All You Need to Know About Highlights and Lowlights
Both highlights and lowlights involve applying color to the hair, but the two techniques are used to achieve different effects. They're both partial coloring techniques, which means they're easier on your hair than full color. In case you're looking for a new look for the summer and have been considering getting highlights or lowlights, here's everything you need to know about these coloring techniques.
Adding Highlights to Lighten Hair
Highlighting is a method of coloring hair that uses a bleaching agent or pigment to lighten sections of hair. You know how after a long summer spent in the sun your hair takes on that beautiful and radiant sun-kissed look? That’s what highlighting is meant to look like, and the technique is all about coloring selected sections of hair.
Just like when you highlight information on a page: you don’t highlight all the text, but rather the sections you want to stand out. Highlighting is meant to be a subtle effect, and this generally means coloring small sections of hair one or two shades lighter than your natural color.
Lowlights to Add Depth
Lowlighting is similar to highlighting, but the major difference is that you color selected sections of hair a couple of shades darker (rather than lighter) than your natural shade. For instance, if your hair is a light brown, you could add dark brown lowlights to your hair to give it more depth. Lowlights can also be used in conjunction with highlights, and one of the most popular color looks is blonde highlights paired with red or darker blonde lowlights.
Accomplishing High and Lowlights
When you go to a stylist for highlights or lowlights, the colorist will use foil sheets to divide your hair into sections. The foil will allow the colorist to apply a color to one section of hair without touching the others. You can also opt for a half-head of color, and in that case, the colorist will only apply highlights or lowlights to the top layers of hair. While this is a slightly cheaper option, it’s not recommended for people who often wear their hair tied up.
Effects Achieved with Highlights and Lowlights
On top of adding different hues to your hair, highlights and lowlights also add depth and texture, giving your hair more body and volume. They also bring life to your hair, can frame and light up your face, and can complement your eyes and skin tone. Highlights and lowlights are great for all hair types, including straight, curly, and frizzy.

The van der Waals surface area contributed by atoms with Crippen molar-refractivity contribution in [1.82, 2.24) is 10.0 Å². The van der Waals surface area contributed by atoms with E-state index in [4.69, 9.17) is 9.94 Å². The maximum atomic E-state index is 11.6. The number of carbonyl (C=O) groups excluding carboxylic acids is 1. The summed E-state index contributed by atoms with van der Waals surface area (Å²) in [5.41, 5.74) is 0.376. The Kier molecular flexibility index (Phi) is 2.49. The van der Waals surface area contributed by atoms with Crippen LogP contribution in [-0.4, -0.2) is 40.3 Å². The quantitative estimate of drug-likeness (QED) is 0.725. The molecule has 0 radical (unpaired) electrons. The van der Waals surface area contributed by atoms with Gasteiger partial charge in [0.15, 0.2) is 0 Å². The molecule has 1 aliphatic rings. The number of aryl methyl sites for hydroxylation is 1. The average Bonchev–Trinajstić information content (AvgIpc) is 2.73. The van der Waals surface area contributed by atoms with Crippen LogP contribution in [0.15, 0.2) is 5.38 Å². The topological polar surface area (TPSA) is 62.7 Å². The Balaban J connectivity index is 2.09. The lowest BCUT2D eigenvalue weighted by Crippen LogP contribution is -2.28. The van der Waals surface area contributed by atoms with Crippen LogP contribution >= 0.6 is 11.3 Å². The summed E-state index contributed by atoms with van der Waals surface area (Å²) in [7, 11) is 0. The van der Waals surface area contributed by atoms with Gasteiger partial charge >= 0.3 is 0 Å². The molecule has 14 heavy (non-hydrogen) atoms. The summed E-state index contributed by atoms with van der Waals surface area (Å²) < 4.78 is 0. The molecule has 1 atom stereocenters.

Highlights and Lowlights Versus Streaks
Although highlights and lowlights are similar to streaks, they aren't the same and they don’t achieve the same effects. For one, streaks tend to be large blocks of colored hair, and the color difference between the streak and the natural color is usually more drastic. On the other hand, highlights and lowlights are done with smaller sections of hair, and the difference between the color and the natural shade is less drastic. As such, highlights and lowlights are sutler than streaks, and look more natural.
A Few Important Things to Note
Highlights and lowlights are great for anybody who wants to add some depth and color to their hair while still maintaining a natural look. However, lowlights aren't recommended for people with really short hair, because the sections can look messy. Also, if you want to change your look for summer, get your color done at least a month in advance so the sun doesn’t change the color too much. And lastly, don’t top up the color more than four times a year, or you could damage your hair.
Highlights and lowlights are a great way to add depth and interest to your natural hair, and they can give you a completely new look without making any drastic changes. The trick with highlights and lowlights is to keep it subtle, and to stick with colors that are two to three shades darker or lighter than your natural hair, and to color small sections, so the colors blend into one another. Whether you opt for highlights, lowlights, or both, your new hair will look natural, radiant, and fantastic.